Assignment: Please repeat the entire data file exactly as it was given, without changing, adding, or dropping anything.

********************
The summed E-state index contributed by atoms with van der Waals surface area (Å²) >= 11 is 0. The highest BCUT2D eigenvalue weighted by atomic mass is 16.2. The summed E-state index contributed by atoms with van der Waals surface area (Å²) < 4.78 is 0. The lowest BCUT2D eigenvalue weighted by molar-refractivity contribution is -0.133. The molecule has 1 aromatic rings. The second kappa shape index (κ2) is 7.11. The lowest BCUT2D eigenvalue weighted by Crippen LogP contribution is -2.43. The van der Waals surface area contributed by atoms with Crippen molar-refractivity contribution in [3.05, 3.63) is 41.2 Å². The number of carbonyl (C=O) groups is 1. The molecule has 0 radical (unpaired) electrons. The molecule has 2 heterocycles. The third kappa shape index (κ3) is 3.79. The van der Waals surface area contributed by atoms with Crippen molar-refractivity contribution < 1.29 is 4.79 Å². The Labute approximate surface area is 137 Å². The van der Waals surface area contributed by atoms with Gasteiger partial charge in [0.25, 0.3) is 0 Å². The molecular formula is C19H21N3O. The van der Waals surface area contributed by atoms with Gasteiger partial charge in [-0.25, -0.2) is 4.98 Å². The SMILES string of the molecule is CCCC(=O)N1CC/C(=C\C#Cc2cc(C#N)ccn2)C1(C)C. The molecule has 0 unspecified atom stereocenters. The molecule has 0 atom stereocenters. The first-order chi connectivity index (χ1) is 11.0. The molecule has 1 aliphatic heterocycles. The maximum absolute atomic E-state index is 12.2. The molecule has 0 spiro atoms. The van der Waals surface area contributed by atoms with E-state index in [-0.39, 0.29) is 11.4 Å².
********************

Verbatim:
The summed E-state index contributed by atoms with van der Waals surface area (Å²) >= 11 is 0. The highest BCUT2D eigenvalue weighted by atomic mass is 16.2. The summed E-state index contributed by atoms with van der Waals surface area (Å²) < 4.78 is 0. The lowest BCUT2D eigenvalue weighted by molar-refractivity contribution is -0.133. The molecule has 1 aromatic rings. The second kappa shape index (κ2) is 7.11. The lowest BCUT2D eigenvalue weighted by Crippen LogP contribution is -2.43. The van der Waals surface area contributed by atoms with Crippen molar-refractivity contribution in [3.05, 3.63) is 41.2 Å². The number of carbonyl (C=O) groups is 1. The molecule has 0 radical (unpaired) electrons. The molecule has 2 heterocycles. The third kappa shape index (κ3) is 3.79. The van der Waals surface area contributed by atoms with Crippen molar-refractivity contribution < 1.29 is 4.79 Å². The Labute approximate surface area is 137 Å². The van der Waals surface area contributed by atoms with Gasteiger partial charge in [0.25, 0.3) is 0 Å². The molecular formula is C19H21N3O. The van der Waals surface area contributed by atoms with Gasteiger partial charge in [-0.25, -0.2) is 4.98 Å². The SMILES string of the molecule is CCCC(=O)N1CC/C(=C\C#Cc2cc(C#N)ccn2)C1(C)C. The molecule has 0 unspecified atom stereocenters. The molecule has 0 atom stereocenters. The first-order chi connectivity index (χ1) is 11.0. The molecule has 1 aliphatic heterocycles. The maximum absolute atomic E-state index is 12.2. The molecule has 0 spiro atoms. The van der Waals surface area contributed by atoms with E-state index in [-0.39, 0.29) is 11.4 Å².